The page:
There are two possible explanations for the discovery of this bee in Northamptonshire.  One is that it’s a very recent range expansion and the species is becoming more common and widespread, perhaps as a result of climate change.  The second is that it’s always been present in Northamptonshire, but just never recorded.  At the moment it’s impossible to decide between these two possibilities as there’s evidence to support both.  Not only did Muzafar not record A. bimaculata in his surveys in 2012, neither did Dr Hilary ErenlerDr Sam Tarrant or Kathryn Harrold in their pollinator surveys in the region between 2007 and 2015. Having said that, we do know that Northamptonshire is a historically under-recorded county for bees as it has no County Recorder for Hymenoptera, and both Hilary and Muzafar recorded species new to Northamptonshire, which I hope to report on at a later stage.

Differentiating between these two scenarios will be difficult and may be impossible unless we can discover previously unknown historical specimens of this bee that were collected in the county, or the species continues to expand in its range.

Understanding the distribution of pollinators such as bees is a key component of initiatives such as the National Pollinator Strategy – if we don’t know where the things we are trying to conserve actually are, how can we conserve them?  So it’s very pleasing to be able to make a small contribution to that process from the comfort of our own garden!

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Carol Klein’s Plant Odysseys starts 29th July (and I put in an appearance in episode 1)

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Back in June last year I talked about taking part in a day of filming with Carol Klein for her new four-part series, made with Oxford Scientific Films, called Plant Odysseys.  It’s an exploration of horticultural biodiversity, each episode focused on a particular group of plants.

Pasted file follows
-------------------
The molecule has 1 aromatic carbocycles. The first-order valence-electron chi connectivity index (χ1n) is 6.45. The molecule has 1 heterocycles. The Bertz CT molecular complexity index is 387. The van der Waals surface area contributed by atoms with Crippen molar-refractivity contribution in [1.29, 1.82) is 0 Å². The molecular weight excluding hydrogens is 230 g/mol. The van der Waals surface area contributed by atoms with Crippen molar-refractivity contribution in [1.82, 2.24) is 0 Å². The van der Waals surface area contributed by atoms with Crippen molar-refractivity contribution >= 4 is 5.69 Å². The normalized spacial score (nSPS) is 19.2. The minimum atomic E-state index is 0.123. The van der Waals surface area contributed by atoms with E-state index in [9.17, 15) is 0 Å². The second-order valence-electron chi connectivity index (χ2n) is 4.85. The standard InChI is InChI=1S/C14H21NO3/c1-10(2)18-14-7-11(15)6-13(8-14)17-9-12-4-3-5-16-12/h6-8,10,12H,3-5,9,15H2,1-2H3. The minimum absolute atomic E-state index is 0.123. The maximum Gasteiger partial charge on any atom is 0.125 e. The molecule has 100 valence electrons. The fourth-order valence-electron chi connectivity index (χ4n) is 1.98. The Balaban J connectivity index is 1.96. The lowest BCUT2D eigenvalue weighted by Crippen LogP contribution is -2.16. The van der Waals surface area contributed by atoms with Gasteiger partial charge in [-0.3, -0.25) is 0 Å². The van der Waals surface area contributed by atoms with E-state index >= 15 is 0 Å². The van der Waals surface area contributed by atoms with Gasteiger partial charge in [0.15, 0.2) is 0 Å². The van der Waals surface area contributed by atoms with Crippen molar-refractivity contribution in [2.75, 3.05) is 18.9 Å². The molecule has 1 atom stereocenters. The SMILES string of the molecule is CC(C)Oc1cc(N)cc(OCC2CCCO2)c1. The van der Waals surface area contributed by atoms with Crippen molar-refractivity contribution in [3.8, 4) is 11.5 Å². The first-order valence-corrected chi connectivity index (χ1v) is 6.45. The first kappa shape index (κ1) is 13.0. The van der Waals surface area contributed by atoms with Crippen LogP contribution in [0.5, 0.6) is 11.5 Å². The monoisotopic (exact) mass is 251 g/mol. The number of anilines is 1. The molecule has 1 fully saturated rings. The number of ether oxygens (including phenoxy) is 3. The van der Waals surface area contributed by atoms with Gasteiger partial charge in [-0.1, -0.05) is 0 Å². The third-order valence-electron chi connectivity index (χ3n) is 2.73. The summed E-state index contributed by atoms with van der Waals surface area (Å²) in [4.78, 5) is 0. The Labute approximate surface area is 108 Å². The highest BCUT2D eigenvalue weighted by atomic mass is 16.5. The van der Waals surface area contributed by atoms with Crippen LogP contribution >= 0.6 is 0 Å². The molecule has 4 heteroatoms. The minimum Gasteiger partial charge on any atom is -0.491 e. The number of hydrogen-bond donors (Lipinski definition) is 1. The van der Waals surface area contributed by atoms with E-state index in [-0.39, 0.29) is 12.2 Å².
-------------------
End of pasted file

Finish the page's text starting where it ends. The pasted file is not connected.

The first episode, devoted to roses, is broadcast this Monday 29th July at 7pm on BBC2, and I’m looking forward to seeing what the production team did with our footage from Chester.  The name may be misspelled in the publicity material but it’ll still be me….

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Garden pollinators for PAW no. 7 – Tree bumblebee (Bombus hypnorum)

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For my final post for Pollinator Awareness Week I’ve chosen another bumblebee, one with a fascinating history and ecology. The Tree bumblebee (Bombus hypnorum) is a relatively new arrival on our shores.  It was first discovered near Southampton by Dave Goulson in 2001; since then has spread out through the country, as far north (currently) as central Scotland, and has recently been recorded from Ireland.  It arrived in Northamptonshire in 2006. The Bees, Wasps and Ants Recording Society (BWARS) has been tracking its spread through a recording scheme: it’s very distinctive being the only one of our 25 bumblebees to have a ginger thorax, black abdomen and white tail.

All the evidence suggests that this was a natural range expansion for the species rather than a deliberate or accidental introduction by people.  It’s what species do, they move around and change their distribution over timescales of decades to hundreds of years (there are lots of bird examples of this, including the Collared dove in the UK).  There’s no suggestion that this was due to climate change, however: Bombus hypnorum has long been present in colder parts of Europe and Scandinavia.

That said, there is probably a human influence to its spread as the species is closely associated with houses and gardens, often nesting in bird boxes or roof spaces (we had one in our roof for three years running).  The natural nesting habit for this bee is tree holes (hence the common name) which is why they are usually found in cavities above the ground.  However, like the Buff-tailed bumblebee, they can also be found in compost heaps, as a recent posting on the Bees Knees Facebook group showed (if you’re not a member of that group I can recommend it as it’s full of friendly, practical gardening advice for those interested in how their garden can be beautiful, productive and wildlife-friendly).